|| Checking for direct PDF access through Ovid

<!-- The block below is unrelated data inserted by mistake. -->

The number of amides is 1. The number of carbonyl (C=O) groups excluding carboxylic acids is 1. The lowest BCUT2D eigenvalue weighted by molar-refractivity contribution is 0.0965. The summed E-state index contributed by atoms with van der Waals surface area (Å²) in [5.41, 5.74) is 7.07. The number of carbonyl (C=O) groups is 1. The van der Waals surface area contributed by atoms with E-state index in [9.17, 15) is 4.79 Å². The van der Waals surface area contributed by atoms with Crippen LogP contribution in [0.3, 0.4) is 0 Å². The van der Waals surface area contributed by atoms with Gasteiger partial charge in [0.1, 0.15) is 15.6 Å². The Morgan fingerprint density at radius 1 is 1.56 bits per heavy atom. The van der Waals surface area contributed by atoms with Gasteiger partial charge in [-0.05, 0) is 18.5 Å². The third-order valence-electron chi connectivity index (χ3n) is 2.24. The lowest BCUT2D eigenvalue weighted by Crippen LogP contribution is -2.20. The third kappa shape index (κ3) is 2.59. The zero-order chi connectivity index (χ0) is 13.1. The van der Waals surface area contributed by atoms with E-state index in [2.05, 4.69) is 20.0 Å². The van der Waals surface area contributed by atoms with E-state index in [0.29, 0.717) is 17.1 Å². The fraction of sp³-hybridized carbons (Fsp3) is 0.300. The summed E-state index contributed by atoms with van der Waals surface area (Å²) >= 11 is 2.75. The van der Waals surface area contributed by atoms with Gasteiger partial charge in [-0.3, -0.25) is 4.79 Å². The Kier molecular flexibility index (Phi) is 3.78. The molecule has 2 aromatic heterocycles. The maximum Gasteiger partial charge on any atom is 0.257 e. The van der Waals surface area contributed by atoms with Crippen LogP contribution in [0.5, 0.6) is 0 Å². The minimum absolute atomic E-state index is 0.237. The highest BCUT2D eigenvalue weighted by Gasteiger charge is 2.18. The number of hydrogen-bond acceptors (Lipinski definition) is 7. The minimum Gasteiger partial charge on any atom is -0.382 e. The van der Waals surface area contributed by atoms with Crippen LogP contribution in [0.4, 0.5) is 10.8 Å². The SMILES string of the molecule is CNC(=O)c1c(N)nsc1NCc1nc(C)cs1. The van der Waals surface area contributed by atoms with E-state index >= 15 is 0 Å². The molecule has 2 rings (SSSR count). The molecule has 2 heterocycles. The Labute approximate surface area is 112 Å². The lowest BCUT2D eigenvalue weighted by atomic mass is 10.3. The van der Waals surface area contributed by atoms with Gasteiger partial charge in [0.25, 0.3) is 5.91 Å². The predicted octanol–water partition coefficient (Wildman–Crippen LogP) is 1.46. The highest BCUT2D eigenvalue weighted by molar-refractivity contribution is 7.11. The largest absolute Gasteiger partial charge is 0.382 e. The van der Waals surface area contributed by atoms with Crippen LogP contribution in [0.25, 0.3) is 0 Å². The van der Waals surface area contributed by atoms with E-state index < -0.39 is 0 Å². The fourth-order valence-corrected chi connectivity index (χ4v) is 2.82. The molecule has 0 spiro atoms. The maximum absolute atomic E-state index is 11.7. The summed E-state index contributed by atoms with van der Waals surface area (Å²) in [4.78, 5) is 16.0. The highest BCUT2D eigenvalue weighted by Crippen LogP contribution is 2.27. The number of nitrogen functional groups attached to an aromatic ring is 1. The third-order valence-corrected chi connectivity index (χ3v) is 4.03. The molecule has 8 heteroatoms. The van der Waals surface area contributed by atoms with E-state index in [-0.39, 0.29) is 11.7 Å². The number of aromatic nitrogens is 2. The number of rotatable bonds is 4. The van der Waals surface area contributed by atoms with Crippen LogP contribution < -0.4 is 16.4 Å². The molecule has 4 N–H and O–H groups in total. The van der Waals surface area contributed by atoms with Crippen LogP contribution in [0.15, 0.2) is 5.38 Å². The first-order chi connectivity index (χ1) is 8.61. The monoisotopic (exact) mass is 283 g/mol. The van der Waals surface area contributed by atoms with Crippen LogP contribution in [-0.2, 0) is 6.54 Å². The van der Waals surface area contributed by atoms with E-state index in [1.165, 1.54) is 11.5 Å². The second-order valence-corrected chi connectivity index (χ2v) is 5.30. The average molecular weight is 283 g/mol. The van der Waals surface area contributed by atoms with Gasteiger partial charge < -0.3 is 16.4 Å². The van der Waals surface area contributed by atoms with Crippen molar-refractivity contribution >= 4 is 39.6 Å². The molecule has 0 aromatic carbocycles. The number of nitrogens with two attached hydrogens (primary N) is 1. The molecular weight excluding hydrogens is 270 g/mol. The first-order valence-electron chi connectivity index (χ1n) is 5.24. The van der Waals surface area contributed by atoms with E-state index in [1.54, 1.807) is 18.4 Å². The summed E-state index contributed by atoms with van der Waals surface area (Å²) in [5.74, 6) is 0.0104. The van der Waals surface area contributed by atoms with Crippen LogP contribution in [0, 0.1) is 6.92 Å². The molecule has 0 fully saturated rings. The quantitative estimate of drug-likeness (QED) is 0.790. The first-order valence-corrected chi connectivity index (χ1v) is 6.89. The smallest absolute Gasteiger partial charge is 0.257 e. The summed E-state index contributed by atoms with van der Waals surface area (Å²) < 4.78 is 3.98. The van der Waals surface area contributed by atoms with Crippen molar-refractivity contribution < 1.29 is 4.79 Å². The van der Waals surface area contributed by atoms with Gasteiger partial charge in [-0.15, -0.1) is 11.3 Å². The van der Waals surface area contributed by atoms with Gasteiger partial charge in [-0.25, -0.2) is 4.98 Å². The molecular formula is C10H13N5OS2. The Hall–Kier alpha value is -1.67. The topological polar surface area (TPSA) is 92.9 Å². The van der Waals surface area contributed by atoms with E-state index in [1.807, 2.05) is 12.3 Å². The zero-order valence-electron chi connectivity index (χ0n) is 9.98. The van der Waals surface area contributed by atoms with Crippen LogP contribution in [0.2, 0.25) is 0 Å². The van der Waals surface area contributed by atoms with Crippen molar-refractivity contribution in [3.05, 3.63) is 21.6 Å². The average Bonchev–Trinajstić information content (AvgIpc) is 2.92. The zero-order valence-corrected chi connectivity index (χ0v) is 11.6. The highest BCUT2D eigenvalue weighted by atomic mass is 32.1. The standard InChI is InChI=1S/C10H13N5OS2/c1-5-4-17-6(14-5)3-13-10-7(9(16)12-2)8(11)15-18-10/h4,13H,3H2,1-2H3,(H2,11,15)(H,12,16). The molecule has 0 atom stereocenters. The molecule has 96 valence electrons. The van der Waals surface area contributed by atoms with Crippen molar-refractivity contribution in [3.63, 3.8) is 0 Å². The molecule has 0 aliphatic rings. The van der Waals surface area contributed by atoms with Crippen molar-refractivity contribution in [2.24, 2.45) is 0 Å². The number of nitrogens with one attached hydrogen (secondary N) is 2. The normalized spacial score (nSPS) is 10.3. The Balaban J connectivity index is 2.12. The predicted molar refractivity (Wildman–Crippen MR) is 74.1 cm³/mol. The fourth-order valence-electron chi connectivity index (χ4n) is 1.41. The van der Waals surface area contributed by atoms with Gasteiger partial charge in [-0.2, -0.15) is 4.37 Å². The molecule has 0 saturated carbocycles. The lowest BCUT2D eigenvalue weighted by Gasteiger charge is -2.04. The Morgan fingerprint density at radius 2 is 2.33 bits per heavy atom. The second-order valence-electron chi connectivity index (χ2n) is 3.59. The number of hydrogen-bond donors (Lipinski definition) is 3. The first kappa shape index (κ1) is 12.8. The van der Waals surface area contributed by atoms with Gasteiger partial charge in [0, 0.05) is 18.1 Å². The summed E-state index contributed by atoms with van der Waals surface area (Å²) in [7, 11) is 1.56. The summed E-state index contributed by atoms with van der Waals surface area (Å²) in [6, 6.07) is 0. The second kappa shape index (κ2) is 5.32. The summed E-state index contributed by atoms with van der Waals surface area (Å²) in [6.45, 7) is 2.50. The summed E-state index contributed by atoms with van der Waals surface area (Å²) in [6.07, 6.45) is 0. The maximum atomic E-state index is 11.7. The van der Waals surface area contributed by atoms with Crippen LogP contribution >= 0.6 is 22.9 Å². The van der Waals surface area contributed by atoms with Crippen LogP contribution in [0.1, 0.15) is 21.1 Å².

Finnish invasive pneumococcal disease (FinIP) vaccine trial was designed to evaluate effectiveness of 10-valent pneumococcal conjugate vaccine (PHiD-CV10; GSK; Rixensart, Belgium). We conducted 2 satellite studies to evaluate ten-valent Pneumococcal Haemophilus influenzae protein D conjugate vaccine (PHiD-CV10) effectiveness against pneumococcal carriage in FinIP-vaccinated children (long-term direct and indirect effectiveness combined) and in their unvaccinated siblings (indirect effectiveness within the family). FinIP was a cluster randomized trial, where >47,000 children <19 months of age were recruited in 2009–2010. Children received PHiD-CV10 in 2/3, and control vaccine in 1/3 of clusters according to age-specific infant and catch-up schedules. We obtained nasopharyngeal samples from subgroups of FinIP-vaccinated children at 3–5 years of age in 2013 and their unvaccinated older siblings in 2011 and 2013, and compared carriage in PHiD-CV10 clusters to control clusters in parallel. National Vaccination Programme with PHiD-CV10 for all 3-month-old children started in 2010 resulting in 92% vaccination coverage. To investigate indirect effects, over 2200 nasopharyngeal swabs were obtained during each round from unvaccinated older siblings. In 2011, we observed a 29% (95% confidence interval: 6–47) reduction in vaccine-type carriage in siblings of PHiD-CV10 participants vaccinated according to infant schedules. Vaccine-type carriage prevalences were low with no differences observed in 2013, 3 years after PHiD-CV10 introduction. For estimation of combined direct and indirect effectiveness, 1550 swabs from FinIP-vaccinated children were obtained in 2013. We observed a reduction of 54% (95% confidence interval: 34–68) in vaccine-type carriage in PHiD-CV10–vaccinated children. This study was the first randomized trial to show the indirect effect of extended valency pneumococcal conjugate vaccination on carriage. Also, long-term effectiveness against vaccine-type carriage was demonstrated in vaccinated children.